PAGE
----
Reading through the affidavit in support of charging the three men accused of starting the Colby Fire last week, one thing seems clear: their gut told them it wasn't okay to light a fire. Based on interviews with investigators, a fire was nonetheless lit. Some quotes:
- Clifford Henry, Jr. "said that he knew it was dangerous to have a fire in dry grass and he has been camping since he was a child" and "stated that it was crazy to have a campfire where such dry grass and dry wood was on the ground." In a later interview, "he stated that they had to go high up the trail to hide their campfire to prevent the police from coming. He believed that if they were caught with the campfire, they would be fined or kicked out of the area since it was illegal to have a campfire there."
- Jonathan Jarrell "acknowledged that California weather had been warm and with minimal rains" and "wasn't sure if campfires were allowed because they ... were not actually in a campground."
- Steven Aguirre "admitted that they knew they weren't supposed to have a campfire, but no one opposed having one."
There's a bit of he-said, she-said about who actually lit the conflagration that morning, when winds are said to have spread their campfire into a massive blaze that eventually destroyed five homes, but all three are being charged with starting it. (The technical charge is "unlawfully setting timber afire and aiding, abetting, and causing timber to be unlawfully set afire," a felony offense.)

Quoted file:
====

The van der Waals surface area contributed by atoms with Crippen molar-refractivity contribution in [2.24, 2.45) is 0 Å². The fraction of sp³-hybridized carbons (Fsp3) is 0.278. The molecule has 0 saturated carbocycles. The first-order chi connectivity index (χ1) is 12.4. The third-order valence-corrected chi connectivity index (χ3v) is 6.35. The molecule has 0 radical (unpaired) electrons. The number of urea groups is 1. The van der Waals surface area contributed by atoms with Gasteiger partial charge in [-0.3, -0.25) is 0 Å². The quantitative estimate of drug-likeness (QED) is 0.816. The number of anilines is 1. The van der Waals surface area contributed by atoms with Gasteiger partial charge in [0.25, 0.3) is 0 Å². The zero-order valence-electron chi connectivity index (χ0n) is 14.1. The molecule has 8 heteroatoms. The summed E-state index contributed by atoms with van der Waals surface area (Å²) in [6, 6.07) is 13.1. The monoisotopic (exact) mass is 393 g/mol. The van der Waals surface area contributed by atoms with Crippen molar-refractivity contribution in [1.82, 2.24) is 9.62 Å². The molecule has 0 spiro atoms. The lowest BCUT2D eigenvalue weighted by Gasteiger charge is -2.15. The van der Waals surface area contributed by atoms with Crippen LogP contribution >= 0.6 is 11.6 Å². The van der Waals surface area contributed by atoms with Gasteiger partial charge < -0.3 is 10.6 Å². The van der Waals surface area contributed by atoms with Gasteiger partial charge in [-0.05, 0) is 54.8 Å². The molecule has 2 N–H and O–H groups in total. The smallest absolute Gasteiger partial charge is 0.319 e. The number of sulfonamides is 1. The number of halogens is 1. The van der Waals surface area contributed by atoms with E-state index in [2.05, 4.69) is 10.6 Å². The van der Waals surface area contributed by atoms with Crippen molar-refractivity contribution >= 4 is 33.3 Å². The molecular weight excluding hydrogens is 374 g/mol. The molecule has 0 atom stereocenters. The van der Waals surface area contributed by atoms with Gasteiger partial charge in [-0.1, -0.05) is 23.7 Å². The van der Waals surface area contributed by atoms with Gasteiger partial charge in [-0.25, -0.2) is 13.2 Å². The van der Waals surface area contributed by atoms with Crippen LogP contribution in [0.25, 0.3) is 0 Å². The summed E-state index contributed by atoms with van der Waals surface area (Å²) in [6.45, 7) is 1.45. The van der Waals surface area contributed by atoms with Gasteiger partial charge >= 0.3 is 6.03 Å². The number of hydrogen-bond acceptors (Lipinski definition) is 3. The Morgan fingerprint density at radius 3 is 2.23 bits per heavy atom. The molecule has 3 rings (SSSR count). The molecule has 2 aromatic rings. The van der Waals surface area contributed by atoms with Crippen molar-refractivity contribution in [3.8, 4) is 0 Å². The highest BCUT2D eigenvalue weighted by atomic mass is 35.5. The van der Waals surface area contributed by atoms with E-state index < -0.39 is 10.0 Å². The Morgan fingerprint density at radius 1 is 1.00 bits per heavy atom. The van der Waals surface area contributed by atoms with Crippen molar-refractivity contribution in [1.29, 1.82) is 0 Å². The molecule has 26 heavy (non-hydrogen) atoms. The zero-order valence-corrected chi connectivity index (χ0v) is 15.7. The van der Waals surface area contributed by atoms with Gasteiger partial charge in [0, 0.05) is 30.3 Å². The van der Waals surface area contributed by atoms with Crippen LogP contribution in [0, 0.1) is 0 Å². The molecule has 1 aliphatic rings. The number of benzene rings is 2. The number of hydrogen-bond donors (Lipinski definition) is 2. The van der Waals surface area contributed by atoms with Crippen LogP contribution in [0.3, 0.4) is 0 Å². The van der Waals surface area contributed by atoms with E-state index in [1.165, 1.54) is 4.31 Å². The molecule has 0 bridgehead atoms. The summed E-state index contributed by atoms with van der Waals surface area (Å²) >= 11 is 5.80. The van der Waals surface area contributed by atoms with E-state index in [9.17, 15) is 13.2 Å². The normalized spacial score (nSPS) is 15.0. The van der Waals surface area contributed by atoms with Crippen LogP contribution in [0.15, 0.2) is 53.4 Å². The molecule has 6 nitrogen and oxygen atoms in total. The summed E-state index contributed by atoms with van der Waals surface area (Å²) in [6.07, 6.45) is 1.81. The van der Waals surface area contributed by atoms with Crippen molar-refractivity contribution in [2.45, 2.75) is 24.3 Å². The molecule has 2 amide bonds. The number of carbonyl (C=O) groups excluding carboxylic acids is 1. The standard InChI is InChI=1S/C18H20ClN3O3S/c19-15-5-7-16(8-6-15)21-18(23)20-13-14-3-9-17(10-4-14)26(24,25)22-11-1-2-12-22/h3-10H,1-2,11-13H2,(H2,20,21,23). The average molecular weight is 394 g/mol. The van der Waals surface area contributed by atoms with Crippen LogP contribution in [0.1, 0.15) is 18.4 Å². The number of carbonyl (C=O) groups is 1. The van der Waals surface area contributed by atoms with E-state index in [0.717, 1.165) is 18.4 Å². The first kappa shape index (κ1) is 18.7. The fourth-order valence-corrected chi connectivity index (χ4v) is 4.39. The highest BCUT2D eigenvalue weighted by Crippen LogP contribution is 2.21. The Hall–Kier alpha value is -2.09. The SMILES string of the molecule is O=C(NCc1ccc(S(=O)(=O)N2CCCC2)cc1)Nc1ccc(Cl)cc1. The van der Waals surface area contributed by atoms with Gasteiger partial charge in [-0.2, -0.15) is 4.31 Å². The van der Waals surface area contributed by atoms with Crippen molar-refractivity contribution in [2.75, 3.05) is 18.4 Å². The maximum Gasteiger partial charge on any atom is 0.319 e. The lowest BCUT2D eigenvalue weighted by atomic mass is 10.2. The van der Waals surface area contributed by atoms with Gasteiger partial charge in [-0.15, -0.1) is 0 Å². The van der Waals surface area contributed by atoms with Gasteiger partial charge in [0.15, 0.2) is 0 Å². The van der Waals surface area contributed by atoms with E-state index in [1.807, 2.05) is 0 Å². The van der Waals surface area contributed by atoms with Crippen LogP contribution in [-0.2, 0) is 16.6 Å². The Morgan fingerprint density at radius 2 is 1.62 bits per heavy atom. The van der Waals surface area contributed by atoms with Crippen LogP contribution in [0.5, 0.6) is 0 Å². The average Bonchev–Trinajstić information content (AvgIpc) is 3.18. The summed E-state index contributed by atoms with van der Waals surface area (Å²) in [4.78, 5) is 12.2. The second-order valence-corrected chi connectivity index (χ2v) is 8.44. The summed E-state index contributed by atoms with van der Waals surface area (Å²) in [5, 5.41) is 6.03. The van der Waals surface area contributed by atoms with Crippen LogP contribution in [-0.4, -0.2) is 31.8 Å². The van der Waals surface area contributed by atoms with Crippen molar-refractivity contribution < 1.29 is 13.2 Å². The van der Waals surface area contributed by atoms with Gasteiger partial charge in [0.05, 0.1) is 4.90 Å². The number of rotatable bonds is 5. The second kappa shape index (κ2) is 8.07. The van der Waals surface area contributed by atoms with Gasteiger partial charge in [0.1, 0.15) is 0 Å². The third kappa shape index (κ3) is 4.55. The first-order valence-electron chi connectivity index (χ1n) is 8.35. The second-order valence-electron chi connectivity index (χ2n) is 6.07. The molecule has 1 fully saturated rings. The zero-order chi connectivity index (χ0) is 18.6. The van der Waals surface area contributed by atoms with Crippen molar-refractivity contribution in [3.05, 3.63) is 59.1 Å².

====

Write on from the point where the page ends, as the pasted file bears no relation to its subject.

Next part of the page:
Of the many lessons the Colby Fire can teach us, one sticks out to me: when it comes to the dangers of Mother Nature, your gut instinct is something to listen to. If the affidavit is accurate, their instincts were ignored, partly for fun (they admitted to having a fire that was successfully put out before going to sleep) and partly for keeping warm -- they woke up to cold air and windy conditions and started a second fire around dawn. It blew out of control and later charred some 2,000 acres in Angeles National Forest and the city of Glendora.
I've embedded the affidavit below. It's 19 pages, but for anyone affected by the Colby Fire, or are just interested in all things Angeles National Forest, it's worth the read.